The BBC's Director-General last night attempted to head off the growing storm about its handling of the Jimmy Savile sex abuse scandal by announcing two "forensic and soul-searching" internal inquiries. George Entwistle also expressed his "revulsion" at the DJ's alleged crimes.
Mr Entwistle, who is under fire for his role in the dropping of a Newsnight investigation into Savile, unveiled the BBC's response at a hurriedly arranged press conference after a week of snowballing claims from alleged victims laid the broadcaster open to accusations that it had turned a blind eye to the abuse.
A "profound and heart-felt" apology from Mr Entwistle came as the BBC was facing a multimillion-pound damages suit from women who claim to have been sexually assaulted by Savile, who died last year aged 84 after four decades building up his reputation as a flamboyant, eccentric fundraiser.
As the number of potential victims providing detailed accounts of molestation by the broadcaster rose to 40, a solicitor said she had been approached by former patients at Stoke Mandeville Hospital and was preparing a case seeking redress.
Liz Dux said the women – who could also sue the Buckinghamshire specialist spinal injuries hospital where Savile's fundraising activities led to him being provided with his own office – were not interested in the financial benefits of a claim and instead wanted a formal recognition of their grievances.
But with new allegations being made every day, it is likely that damages and legal costs could leave the BBC and the NHS facing a bill for several million pounds to settle the claims. The prospect of lawsuits will give added impetus to efforts by the police and the BBC to establish just what was known of the abuse by Savile, and when.
Mr Entwistle said the two internal reviews, to be headed by independent chairmen from outside the BBC, would look into the allegations that Savile assaulted young teenage girls over four decades and the extent of knowledge within the Corporation. A second review will look at the decision not to pursue the Newsnight investigation. He said: "The BBC will not avoid confronting its past, to understand what happened and to try and be sure that nothing of this kind can happen again."
Scotland Yard said last night it was now pursuing 340 lines of inquiry concerning Savile and was in contact with 14 other police forces. So far, 12 specific allegations of sexual assault have been identified. Ms Dux, a personal injury specialist who has previously acted for victims of child sexual abuse, said the BBC and hospitals where Savile was active as a fundraiser and volunteer would have had a duty of care to anyone who came into contact with him. She said: "The case would be against the BBC or the hospital because they would be held vicariously liable in law for the acts of someone like Savile who was acting as their agent."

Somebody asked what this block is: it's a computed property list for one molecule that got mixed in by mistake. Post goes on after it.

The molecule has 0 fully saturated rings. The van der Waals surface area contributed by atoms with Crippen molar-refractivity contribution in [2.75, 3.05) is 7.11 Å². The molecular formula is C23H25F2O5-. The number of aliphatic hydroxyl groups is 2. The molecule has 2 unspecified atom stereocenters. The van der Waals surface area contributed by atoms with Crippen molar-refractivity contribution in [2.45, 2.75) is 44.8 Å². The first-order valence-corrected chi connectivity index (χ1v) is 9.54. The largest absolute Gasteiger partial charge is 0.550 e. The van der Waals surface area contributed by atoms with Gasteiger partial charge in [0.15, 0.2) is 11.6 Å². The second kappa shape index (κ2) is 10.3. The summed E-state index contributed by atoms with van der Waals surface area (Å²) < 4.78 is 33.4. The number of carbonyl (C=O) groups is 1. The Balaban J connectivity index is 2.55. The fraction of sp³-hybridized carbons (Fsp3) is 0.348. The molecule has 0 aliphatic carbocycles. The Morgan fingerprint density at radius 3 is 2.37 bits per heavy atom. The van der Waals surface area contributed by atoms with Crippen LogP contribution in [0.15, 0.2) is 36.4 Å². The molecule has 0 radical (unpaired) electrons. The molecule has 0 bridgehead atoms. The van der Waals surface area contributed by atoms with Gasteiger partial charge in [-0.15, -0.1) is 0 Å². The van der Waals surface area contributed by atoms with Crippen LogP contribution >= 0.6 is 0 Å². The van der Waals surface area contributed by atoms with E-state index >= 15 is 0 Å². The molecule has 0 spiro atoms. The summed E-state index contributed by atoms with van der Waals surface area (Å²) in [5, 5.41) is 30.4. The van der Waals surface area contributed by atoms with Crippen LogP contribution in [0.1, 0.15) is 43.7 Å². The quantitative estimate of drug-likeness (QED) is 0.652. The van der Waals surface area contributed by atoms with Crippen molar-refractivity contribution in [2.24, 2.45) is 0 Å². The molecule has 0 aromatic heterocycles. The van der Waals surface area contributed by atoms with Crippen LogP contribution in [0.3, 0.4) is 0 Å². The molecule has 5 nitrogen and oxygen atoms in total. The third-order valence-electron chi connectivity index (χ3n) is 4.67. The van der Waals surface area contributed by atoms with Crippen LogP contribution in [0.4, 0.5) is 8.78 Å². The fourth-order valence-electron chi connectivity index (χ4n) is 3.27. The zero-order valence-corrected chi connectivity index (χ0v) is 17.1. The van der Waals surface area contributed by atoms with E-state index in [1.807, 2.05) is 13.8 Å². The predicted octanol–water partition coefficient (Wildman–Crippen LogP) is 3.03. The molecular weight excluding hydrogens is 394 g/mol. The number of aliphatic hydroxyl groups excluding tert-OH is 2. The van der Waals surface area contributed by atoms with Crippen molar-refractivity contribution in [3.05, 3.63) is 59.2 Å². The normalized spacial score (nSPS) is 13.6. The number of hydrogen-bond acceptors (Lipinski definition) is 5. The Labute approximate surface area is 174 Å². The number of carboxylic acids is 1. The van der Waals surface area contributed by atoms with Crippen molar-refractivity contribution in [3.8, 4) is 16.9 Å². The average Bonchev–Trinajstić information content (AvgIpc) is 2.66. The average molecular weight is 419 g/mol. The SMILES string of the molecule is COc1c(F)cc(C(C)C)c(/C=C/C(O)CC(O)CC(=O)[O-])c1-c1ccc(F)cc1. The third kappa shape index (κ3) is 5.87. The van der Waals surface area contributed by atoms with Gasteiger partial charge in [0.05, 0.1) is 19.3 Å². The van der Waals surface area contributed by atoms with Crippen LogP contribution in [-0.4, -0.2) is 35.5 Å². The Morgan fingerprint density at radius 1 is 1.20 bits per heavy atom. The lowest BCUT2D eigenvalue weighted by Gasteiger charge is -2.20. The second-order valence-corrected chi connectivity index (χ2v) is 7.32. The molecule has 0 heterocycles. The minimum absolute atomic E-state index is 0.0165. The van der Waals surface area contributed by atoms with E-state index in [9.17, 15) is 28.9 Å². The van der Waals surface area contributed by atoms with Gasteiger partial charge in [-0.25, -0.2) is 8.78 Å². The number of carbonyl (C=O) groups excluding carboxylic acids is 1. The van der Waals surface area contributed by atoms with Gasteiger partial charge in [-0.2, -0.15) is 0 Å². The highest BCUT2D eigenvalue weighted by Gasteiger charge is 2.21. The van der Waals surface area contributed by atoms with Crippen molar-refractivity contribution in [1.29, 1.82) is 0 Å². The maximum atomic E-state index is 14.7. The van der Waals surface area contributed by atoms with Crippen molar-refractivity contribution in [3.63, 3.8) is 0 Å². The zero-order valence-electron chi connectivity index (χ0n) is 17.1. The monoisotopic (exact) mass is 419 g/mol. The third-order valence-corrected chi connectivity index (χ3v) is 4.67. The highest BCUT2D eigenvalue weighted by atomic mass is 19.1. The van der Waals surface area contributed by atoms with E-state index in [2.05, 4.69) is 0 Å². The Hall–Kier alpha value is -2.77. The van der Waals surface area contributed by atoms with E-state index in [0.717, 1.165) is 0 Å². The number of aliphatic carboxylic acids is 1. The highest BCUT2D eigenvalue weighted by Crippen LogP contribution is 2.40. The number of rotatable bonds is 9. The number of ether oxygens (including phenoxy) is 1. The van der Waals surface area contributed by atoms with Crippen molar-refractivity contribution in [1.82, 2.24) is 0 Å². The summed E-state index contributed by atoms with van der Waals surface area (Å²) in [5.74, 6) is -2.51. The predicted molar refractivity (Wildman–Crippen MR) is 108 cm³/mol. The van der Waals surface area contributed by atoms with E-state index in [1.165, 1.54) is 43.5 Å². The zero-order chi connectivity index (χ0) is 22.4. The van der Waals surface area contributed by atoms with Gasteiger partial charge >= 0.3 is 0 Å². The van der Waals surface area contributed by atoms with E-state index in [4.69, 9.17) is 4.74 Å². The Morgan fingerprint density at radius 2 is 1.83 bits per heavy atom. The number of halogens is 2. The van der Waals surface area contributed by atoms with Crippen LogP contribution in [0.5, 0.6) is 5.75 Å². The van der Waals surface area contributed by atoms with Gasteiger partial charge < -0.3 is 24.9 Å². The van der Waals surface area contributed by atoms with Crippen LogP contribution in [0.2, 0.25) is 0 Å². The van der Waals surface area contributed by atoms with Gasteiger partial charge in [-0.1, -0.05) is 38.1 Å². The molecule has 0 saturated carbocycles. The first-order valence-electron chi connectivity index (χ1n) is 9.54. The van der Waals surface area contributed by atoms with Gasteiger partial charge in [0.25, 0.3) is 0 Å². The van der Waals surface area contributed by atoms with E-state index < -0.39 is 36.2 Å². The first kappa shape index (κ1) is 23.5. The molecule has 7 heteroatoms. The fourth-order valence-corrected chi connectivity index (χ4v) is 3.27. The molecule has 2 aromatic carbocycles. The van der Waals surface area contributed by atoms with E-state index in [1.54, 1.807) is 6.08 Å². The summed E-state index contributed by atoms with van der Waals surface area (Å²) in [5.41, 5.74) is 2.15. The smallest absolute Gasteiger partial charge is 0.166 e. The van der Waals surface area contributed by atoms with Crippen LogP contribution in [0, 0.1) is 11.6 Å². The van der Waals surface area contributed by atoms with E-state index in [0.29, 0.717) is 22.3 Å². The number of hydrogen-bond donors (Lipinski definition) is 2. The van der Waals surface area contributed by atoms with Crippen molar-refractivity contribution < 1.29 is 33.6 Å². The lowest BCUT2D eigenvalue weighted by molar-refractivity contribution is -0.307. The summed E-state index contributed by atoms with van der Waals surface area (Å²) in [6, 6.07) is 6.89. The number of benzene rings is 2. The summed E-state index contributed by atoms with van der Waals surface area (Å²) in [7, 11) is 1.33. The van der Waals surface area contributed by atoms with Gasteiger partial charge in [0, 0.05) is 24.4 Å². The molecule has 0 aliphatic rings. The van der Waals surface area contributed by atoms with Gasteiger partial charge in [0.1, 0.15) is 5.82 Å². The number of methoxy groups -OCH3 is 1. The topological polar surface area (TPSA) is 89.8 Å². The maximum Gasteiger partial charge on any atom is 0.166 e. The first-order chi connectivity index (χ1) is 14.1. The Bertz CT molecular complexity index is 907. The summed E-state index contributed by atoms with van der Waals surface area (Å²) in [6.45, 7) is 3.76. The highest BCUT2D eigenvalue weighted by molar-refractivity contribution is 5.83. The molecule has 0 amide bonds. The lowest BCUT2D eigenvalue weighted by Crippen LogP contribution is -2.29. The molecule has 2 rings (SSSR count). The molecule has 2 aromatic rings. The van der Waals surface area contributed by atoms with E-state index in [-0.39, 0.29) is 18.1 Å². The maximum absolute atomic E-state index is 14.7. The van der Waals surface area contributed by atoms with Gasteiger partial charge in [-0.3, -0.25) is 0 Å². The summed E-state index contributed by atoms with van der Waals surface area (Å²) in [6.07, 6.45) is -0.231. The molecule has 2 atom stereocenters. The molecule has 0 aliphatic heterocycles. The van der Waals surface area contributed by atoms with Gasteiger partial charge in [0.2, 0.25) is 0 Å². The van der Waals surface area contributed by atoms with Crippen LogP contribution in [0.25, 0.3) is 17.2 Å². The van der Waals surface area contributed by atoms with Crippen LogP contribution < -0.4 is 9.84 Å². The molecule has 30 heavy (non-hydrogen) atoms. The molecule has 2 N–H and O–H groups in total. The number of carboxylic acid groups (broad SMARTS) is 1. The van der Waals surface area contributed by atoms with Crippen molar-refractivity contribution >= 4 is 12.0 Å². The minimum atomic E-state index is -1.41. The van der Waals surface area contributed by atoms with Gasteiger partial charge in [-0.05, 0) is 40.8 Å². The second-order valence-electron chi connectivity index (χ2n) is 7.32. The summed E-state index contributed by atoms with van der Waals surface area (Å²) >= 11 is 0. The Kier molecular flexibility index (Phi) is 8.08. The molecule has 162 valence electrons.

A former BBC Radio 1 researcher told Channnel 4 News yesterday that he had heard the DJ boasting of having had sex with three 14-year-old girls in a single morning. Richard Pearson said Savile had explained that the sex "kept him young".
Meanwhile, it emerged that one of the BBC's most senior journalists, John Simpson, described in his autobiography how he heard allegations of sex abuse against a former BBC children's entertainer in the late 1960s but was admonished by his superiors and the story was covered up. The BBC is investigating the claims.
Q&A: The BBC and the Savile scandal
Q. What is the BBC now doing to get to the bottom of the Savile scandal?
A. After a week of insisting it could not launch its own investigation until police inquiries were ended, the Corporation last night sought to quell the storm by launching two independent reviews.
The first will look at the historic allegations against Savile, whether BBC staff, in particular managers, knew of his activities and why the DJ was able to assault underage girls for four decades, often on BBC premises.
The second will look at why a decision was taken last year to drop a Newsnight investigation into Savile and whether senior managers, including Entwistle, leaned on journalists. He strongly denies doing so, saying he deliberately sought no information about the investigation.
Q. How long will it take?
A. The BBC is still finalising the details of who will head the investigations. They will also have to run alongside the separate police inquiry, headed by Scotland Yard, but results should be expected by the end of the year.
Q. Will heads roll?
A. Lord Patten, the chairman of the BBC Trust, has said that any current executive found as a result of the inquiries to have behaved improperly could not expect to survive. Entwistle last night refused to comment on whether he would resign if criticised, saying he did not want to pre-judge anything.
Q. What are the police investigating and how long will it take?
A. Scotland Yard has launched Operation Yewtree, staffed by 10 officers, to look into allegations against Savile spanning four decades. The inquiry has already received 340 lines of inquiry and identified 40 potential victims. It is being carried out jointly with the NSPCC and hopes to report by the end of November.
Q. Who is under investigation?
A. For the moment, only Savile. Police have been at pains to underline that only allegations concerning the DJ are being looked at and that the BBC itself is not under investigation. No one else who is still alive will be investigated unless there is evidence.
Q. What will happen?
A. If the allegations remain restricted to Savile, there will be no criminal charges because he is dead. A joint report will be drawn up outlining what facts have been established against the TV star and what lessons can be learned. However, if there is evidence against living individuals, there will be a full criminal inquiry. Civil damages claims against the BBC and hospitals are set to follow.
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